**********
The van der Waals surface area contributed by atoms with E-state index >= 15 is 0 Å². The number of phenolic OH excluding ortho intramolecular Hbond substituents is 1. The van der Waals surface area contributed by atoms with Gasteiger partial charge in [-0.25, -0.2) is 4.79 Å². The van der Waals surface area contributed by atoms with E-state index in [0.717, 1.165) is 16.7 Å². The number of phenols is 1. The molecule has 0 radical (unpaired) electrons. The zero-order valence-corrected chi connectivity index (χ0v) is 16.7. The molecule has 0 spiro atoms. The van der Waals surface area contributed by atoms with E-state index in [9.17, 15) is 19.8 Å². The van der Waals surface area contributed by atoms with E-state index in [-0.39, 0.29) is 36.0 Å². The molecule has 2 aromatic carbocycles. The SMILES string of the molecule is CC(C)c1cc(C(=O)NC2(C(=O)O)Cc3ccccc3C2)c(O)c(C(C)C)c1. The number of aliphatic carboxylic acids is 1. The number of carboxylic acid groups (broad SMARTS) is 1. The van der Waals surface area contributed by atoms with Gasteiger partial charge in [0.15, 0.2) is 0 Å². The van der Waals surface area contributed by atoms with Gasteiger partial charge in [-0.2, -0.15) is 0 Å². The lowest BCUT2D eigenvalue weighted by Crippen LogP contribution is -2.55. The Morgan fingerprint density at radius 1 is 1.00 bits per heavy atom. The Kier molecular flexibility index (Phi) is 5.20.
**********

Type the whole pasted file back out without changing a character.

The van der Waals surface area contributed by atoms with E-state index >= 15 is 0 Å². The number of phenolic OH excluding ortho intramolecular Hbond substituents is 1. The van der Waals surface area contributed by atoms with Gasteiger partial charge in [-0.25, -0.2) is 4.79 Å². The van der Waals surface area contributed by atoms with E-state index in [0.717, 1.165) is 16.7 Å². The number of phenols is 1. The molecule has 0 radical (unpaired) electrons. The zero-order valence-corrected chi connectivity index (χ0v) is 16.7. The molecule has 0 spiro atoms. The van der Waals surface area contributed by atoms with E-state index in [9.17, 15) is 19.8 Å². The van der Waals surface area contributed by atoms with E-state index in [-0.39, 0.29) is 36.0 Å². The molecule has 2 aromatic carbocycles. The SMILES string of the molecule is CC(C)c1cc(C(=O)NC2(C(=O)O)Cc3ccccc3C2)c(O)c(C(C)C)c1. The number of aliphatic carboxylic acids is 1. The number of carboxylic acid groups (broad SMARTS) is 1. The van der Waals surface area contributed by atoms with Gasteiger partial charge in [0.15, 0.2) is 0 Å². The van der Waals surface area contributed by atoms with Gasteiger partial charge in [-0.2, -0.15) is 0 Å². The lowest BCUT2D eigenvalue weighted by Crippen LogP contribution is -2.55. The Morgan fingerprint density at radius 1 is 1.00 bits per heavy atom. The Kier molecular flexibility index (Phi) is 5.20.